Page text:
American rock elm was largely used. The frames were in three sections with scarfed joints, bolted together, the scantlings being reduced towards the top, so as to lower the centre of gravity. Inside the frames there were at various heights longitudinal timbers, to add to the fore-and- aft strength. The top sides were of greenheart, the beams of oak or greenheart, with wrought-iron knees; the height between the beams was made to admit of two hogsheads of sugar being placed in the hold. There were side-stringers, sometimes 10 in. thick, between the floor and the beams, which were half-checked into the stringers. On the top of the beams there were deck-stringers. There was a most effective transverse and longitudinal binding, brass bolts being extended right through the knee, stringer, frame, and skin of the ship. The decks were of yellow or Dantzig white pine. An 800 or 1000-ton West Indiaman occupied about nine months in construction. The last wooden ship built in Greenock was the Canadian, completed by the Scotts in 1859.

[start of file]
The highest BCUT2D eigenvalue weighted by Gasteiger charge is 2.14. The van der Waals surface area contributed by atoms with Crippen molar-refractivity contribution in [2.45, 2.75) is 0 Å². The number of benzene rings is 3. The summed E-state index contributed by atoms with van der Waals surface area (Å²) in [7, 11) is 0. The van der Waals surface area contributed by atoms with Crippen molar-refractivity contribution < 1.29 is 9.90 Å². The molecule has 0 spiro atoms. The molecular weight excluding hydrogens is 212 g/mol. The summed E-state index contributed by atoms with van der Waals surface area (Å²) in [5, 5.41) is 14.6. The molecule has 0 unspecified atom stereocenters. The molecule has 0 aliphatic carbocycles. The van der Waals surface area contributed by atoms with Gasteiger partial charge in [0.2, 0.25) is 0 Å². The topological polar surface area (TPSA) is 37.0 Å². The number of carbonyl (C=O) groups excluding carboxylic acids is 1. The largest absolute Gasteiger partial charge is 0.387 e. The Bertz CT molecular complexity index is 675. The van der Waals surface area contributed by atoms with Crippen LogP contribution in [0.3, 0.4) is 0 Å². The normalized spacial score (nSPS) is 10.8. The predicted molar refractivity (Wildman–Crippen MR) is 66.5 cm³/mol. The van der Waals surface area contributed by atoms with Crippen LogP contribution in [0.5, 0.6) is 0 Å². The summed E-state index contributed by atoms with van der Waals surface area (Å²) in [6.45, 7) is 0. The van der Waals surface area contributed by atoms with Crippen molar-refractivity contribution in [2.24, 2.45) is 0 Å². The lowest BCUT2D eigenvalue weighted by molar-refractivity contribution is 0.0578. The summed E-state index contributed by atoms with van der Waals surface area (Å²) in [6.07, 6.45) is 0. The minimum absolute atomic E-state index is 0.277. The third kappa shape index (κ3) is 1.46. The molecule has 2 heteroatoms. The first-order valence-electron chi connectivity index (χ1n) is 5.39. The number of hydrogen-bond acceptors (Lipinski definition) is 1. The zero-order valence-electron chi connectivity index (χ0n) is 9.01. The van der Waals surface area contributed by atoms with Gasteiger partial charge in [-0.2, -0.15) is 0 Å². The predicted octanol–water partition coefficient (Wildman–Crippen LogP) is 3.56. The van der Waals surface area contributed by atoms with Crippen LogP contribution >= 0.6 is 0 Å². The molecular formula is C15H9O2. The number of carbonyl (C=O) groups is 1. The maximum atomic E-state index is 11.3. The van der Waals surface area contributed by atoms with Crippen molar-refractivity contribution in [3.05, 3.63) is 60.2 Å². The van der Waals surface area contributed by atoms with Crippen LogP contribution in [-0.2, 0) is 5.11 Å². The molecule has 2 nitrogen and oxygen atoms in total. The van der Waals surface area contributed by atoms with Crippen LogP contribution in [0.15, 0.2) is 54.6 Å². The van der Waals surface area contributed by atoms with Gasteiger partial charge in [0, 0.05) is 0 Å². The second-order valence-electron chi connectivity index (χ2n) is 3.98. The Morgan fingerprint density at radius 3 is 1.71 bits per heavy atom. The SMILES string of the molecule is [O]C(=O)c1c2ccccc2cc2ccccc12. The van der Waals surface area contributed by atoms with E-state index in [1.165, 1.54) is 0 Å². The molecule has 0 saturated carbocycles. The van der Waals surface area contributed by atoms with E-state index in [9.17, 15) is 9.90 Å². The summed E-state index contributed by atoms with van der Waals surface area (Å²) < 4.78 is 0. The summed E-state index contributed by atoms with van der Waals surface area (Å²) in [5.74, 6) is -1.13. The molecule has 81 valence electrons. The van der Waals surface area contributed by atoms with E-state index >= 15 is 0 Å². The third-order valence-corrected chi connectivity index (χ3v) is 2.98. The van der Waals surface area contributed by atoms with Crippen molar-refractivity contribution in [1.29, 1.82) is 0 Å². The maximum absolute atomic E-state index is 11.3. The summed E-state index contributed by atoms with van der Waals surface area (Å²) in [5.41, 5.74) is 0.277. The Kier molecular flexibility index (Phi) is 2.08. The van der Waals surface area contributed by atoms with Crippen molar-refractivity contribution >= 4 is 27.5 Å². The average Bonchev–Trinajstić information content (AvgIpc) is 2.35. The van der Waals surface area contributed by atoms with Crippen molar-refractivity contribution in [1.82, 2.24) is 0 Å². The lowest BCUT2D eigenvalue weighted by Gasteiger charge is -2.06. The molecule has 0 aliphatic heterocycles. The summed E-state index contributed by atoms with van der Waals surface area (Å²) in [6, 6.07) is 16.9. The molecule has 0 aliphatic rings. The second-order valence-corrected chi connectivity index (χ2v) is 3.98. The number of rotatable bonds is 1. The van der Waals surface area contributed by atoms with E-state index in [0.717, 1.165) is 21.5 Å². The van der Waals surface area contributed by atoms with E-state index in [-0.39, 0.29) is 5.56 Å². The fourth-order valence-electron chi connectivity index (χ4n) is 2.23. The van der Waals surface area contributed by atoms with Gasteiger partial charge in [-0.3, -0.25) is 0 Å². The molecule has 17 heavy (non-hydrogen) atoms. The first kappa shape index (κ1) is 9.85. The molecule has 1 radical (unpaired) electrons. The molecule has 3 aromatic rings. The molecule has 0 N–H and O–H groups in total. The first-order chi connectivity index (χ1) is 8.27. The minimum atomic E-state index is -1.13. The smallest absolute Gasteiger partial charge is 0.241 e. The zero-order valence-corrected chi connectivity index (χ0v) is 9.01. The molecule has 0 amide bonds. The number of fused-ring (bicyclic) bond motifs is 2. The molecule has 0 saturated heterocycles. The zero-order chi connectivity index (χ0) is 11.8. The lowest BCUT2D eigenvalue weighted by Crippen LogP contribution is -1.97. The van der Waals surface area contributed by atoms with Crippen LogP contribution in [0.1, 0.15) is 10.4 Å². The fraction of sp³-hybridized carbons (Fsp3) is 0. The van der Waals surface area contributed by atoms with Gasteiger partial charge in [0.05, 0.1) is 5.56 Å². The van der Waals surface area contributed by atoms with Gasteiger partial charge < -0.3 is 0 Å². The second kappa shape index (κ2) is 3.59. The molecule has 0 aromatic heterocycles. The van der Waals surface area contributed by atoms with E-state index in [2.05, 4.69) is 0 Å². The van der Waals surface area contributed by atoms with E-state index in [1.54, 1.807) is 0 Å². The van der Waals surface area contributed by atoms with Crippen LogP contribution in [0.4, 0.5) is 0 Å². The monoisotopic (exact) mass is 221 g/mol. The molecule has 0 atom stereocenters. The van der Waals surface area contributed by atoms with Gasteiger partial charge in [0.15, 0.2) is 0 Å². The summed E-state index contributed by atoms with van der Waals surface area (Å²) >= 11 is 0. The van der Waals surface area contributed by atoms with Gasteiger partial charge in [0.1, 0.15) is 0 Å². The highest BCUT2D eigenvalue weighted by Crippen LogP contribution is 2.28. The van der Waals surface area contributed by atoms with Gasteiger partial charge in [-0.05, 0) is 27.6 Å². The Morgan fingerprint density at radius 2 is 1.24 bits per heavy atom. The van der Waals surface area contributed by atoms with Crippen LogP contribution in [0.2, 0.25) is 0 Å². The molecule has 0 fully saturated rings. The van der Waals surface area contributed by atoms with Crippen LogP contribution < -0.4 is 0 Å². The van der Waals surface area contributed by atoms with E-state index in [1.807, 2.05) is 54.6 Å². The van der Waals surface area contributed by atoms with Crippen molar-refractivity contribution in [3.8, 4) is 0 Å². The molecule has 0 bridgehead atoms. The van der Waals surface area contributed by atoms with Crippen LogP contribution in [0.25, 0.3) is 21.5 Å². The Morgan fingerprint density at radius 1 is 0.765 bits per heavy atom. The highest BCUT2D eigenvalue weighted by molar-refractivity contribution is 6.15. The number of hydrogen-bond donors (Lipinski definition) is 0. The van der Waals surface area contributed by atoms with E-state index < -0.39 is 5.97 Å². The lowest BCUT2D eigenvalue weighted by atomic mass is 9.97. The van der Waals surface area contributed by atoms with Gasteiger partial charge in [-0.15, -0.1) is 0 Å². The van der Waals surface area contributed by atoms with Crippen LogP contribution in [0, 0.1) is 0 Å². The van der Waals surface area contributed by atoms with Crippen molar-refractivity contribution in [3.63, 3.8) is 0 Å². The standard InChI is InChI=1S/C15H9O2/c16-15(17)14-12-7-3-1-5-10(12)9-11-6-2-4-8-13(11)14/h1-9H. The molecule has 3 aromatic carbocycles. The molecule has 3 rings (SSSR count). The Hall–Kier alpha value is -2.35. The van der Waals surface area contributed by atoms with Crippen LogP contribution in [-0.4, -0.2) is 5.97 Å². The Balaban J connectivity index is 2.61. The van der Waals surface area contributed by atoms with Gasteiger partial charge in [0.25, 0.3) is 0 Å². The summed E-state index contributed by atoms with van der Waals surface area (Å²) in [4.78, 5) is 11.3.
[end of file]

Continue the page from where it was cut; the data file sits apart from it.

The highest conception of the iron sailing ship, as built by the firm, was probably embodied in the Lord of the 181e8, completed in 1856. She had a length between perpendiculars of 185 ft., a breadth of 29 ft.—the proportion being thus 6.4 of length to 1 of beam—with a depth of hold of 18 ft. Her registered tonnage was 691 tons, and her builders' measurement 770 tons. Although a fine-ended ship she carried a large cargo on board, and made her first trip to Sydney in seventy days, which had not then been surpassed.' She made the passage from Shanghai to London in eighty-seven days, with 1030 tons of tea on board. In one trip she averaged 320 nautical miles for five consecutive days. When engaged in the celebrated race for the delivery of the season's teas from Foo-chow-foo to London, in 1856, the Lord of the Isles beat two of the fastest American clippers, of almost twice her tonnage. She "delivered her cargo without one spot of damage, and thus British ships regained their asoendency in the trade which their American rivals had far too long monopolised."2 From that time the British sailing ships gradually gained a complete superiority over the American vessels, and carried all before them, until they in turn were supplanted by the British steamship. From time to time an occasional sailing ship was constructed of steel; the latest, the Archibald Russell, is illustrated. Built for Messrs. John Hardie and Company, this vessel has a length, between perpendiculars, of 278 ft., a beam of 43 ft., and a depth, moulded, of 26 ft., and carries 3930 tons of deadweight cargo on a draught of 21 ft. 7½ in. But less than 1 per cent. of ships now constructed depend upon the unbought but uncertain winds, and then only for special trades. On regular routes the steamer is now almost paramount, and it was, therefore, appropriate in the highest degree that the first vessels to steam regularly to China, via the Cape, should, like the Lord of the Isles, be built by the Scotts; but that belongs to another story.